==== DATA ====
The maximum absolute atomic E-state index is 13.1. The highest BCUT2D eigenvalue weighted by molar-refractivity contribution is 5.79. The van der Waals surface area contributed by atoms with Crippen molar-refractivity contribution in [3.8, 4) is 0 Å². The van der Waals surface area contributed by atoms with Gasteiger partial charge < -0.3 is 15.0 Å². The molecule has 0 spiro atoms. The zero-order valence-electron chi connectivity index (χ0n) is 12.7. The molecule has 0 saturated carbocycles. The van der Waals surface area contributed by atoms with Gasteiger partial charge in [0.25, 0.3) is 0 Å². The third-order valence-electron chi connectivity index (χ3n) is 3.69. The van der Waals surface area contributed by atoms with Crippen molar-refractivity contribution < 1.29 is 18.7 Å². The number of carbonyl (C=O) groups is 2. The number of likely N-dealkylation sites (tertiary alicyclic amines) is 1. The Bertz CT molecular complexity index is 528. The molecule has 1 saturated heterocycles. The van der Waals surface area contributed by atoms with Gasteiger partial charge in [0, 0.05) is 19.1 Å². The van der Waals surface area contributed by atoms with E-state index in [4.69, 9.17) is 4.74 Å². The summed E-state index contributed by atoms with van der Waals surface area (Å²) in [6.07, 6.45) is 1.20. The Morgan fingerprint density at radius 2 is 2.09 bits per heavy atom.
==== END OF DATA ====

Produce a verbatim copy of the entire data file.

The maximum absolute atomic E-state index is 13.1. The highest BCUT2D eigenvalue weighted by molar-refractivity contribution is 5.79. The van der Waals surface area contributed by atoms with Crippen molar-refractivity contribution in [3.8, 4) is 0 Å². The van der Waals surface area contributed by atoms with Gasteiger partial charge < -0.3 is 15.0 Å². The molecule has 0 spiro atoms. The zero-order valence-electron chi connectivity index (χ0n) is 12.7. The molecule has 0 saturated carbocycles. The van der Waals surface area contributed by atoms with Gasteiger partial charge in [0.25, 0.3) is 0 Å². The third-order valence-electron chi connectivity index (χ3n) is 3.69. The van der Waals surface area contributed by atoms with Crippen molar-refractivity contribution < 1.29 is 18.7 Å². The number of carbonyl (C=O) groups is 2. The number of likely N-dealkylation sites (tertiary alicyclic amines) is 1. The Bertz CT molecular complexity index is 528. The molecule has 1 saturated heterocycles. The van der Waals surface area contributed by atoms with Gasteiger partial charge in [0, 0.05) is 19.1 Å². The van der Waals surface area contributed by atoms with E-state index in [4.69, 9.17) is 4.74 Å². The summed E-state index contributed by atoms with van der Waals surface area (Å²) in [6.07, 6.45) is 1.20. The Morgan fingerprint density at radius 2 is 2.09 bits per heavy atom.